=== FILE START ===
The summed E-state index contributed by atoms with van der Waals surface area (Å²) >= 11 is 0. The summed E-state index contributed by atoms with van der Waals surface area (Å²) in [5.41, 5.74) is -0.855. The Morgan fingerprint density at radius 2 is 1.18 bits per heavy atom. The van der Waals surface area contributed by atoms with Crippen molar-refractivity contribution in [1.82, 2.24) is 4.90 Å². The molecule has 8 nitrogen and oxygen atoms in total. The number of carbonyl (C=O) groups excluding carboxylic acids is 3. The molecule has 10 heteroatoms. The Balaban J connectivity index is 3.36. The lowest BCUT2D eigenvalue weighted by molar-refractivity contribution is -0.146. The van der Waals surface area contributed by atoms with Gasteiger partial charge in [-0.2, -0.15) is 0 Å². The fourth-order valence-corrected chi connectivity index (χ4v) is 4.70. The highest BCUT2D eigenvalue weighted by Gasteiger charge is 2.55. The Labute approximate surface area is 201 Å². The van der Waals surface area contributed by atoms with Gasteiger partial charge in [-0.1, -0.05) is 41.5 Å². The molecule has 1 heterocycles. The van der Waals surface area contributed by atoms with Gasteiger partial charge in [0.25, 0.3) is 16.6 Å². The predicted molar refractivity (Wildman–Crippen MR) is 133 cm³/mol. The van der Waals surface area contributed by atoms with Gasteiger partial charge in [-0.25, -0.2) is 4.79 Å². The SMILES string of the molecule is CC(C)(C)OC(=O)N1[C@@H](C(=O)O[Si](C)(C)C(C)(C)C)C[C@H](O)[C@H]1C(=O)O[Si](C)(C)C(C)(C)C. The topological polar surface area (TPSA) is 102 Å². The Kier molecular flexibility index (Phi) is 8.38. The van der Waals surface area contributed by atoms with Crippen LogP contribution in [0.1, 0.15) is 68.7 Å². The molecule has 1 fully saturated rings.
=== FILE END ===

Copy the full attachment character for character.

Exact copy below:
The summed E-state index contributed by atoms with van der Waals surface area (Å²) >= 11 is 0. The summed E-state index contributed by atoms with van der Waals surface area (Å²) in [5.41, 5.74) is -0.855. The Morgan fingerprint density at radius 2 is 1.18 bits per heavy atom. The van der Waals surface area contributed by atoms with Crippen molar-refractivity contribution in [1.82, 2.24) is 4.90 Å². The molecule has 8 nitrogen and oxygen atoms in total. The number of carbonyl (C=O) groups excluding carboxylic acids is 3. The molecule has 10 heteroatoms. The Balaban J connectivity index is 3.36. The lowest BCUT2D eigenvalue weighted by molar-refractivity contribution is -0.146. The van der Waals surface area contributed by atoms with Gasteiger partial charge in [-0.2, -0.15) is 0 Å². The fourth-order valence-corrected chi connectivity index (χ4v) is 4.70. The highest BCUT2D eigenvalue weighted by Gasteiger charge is 2.55. The Labute approximate surface area is 201 Å². The van der Waals surface area contributed by atoms with Gasteiger partial charge in [-0.1, -0.05) is 41.5 Å². The molecule has 1 heterocycles. The van der Waals surface area contributed by atoms with Gasteiger partial charge in [0.25, 0.3) is 16.6 Å². The predicted molar refractivity (Wildman–Crippen MR) is 133 cm³/mol. The van der Waals surface area contributed by atoms with Gasteiger partial charge in [-0.25, -0.2) is 4.79 Å². The SMILES string of the molecule is CC(C)(C)OC(=O)N1[C@@H](C(=O)O[Si](C)(C)C(C)(C)C)C[C@H](O)[C@H]1C(=O)O[Si](C)(C)C(C)(C)C. The topological polar surface area (TPSA) is 102 Å². The Kier molecular flexibility index (Phi) is 8.38. The van der Waals surface area contributed by atoms with Crippen LogP contribution in [0.1, 0.15) is 68.7 Å². The molecule has 1 fully saturated rings.